Road engineers have started work replacing some of Nottinghamshire’s most damaged roads after Nottinghamshire County Council revealed plans to spend £15 million improving the state of the county’s highways.
Workers from Via East Midlands were trialling new methods of permanent road replacements in Rainworth after the council changes to its much-criticised repair methods.
The council plans to move away from temporary pothole fixes in favour of a “right repair, right-first-time” approach, delivering longer-term work “whenever possible”.
Figures show the authority repaired 476,000 potholes over the past five years, with the year-on-year number of temporary repairs on the rise.
Two external assessments of the authority’s current methods were ordered – one by consultants WSP and a second by the Local Government Association,
The assessments found the council should shift away from temporary repairs using a method known as Viafix and focus on permanent road replacement schemes.
Viafix – a form of cold asphalt repair which fills in specific holes – would still be needed to “protect the safety of road users” in the event of an emergency.
But the authority was told it should be using other forms of repair which replace whole stretches of road when it can.
Now the council has put this into action after conducting its permanent repair work on Holbeck Way in Rainworth.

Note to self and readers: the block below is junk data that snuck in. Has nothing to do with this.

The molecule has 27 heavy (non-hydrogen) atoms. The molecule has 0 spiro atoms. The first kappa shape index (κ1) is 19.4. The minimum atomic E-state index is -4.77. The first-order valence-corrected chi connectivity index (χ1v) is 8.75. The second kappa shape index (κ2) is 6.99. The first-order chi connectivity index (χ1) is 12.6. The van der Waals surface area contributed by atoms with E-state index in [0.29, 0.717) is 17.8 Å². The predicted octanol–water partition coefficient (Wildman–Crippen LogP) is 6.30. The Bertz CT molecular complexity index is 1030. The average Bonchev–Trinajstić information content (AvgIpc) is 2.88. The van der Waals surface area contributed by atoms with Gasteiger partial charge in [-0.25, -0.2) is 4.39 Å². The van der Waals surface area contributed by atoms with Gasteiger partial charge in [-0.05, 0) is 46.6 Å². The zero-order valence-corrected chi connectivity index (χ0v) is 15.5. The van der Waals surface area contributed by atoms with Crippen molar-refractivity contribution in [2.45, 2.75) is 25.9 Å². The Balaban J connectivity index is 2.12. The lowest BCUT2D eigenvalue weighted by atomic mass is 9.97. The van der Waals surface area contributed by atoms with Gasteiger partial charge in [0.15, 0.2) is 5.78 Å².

The method involves using patching planers attached to a ‘Bobcat’ vehicle, which plains the top level of worn road surfaces before filling it with hot materials.
It will be typical of what the newly-announced patching gangs will be delivering across the county, with the authority’s £15 million to double the council’s patching teams from four to eight.
Speaking as the work was taking place on Monday 14 February, Councillor Neil Clarke, chairman of the authority’s transport and environment committee, said: “This is a great example of our new approach to road repairs.
“We’re investing an additional £15 million into our road repairs and this is part and parcel of our new patching teams.
“We’ve doubled the number of teams working on our roads to have long-term patching repairs rather than short-term pothole repairs, so we’re now able to really get to grips with improving the roads for the people of Nottinghamshire.”
But he added: “It will certainly lead to a reduction in the pothole repairs [but] we’re never going to be able to say goodbye completely, there’s always going to be an emergency that needs a quick repair somewhere.
“But our emphasis is to have long-term, large patch repairs and that’s why we’re doubling those teams, so people will see they are better than those small pothole repairs.”
Alongside doubling the number of patching teams, the authority is also moving towards a three-year plan for road repairs to give more “clarity” to residents on when their streets will be targeted.
At present, the authority works on a one-year programme for road replacements and capital investment.
Ian Patchett, head of highway assets and development at Via East Midlands, explained more about the work of the patching teams.
He said: “We use what’s called a Bobcat plainer, a ride-on machine with a drum on the back which rotates and chews up the surface.
“That all gets swept off and taken onto a lorry to be used elsewhere. It removes the top surface and you get down to something solid, that you can then lay a new surface onto.
“Teams will also pick up other areas where there are cracking and where potholes may have not appeared yet. This is why it’s called preventative maintenance, to stop them appearing in the first place.”
Members of the authority’s transport and environment committee approved plans for the additional £15 million when councillors met last week.
Its full approval is subject to the full council meeting approving the wider budget on 24 February.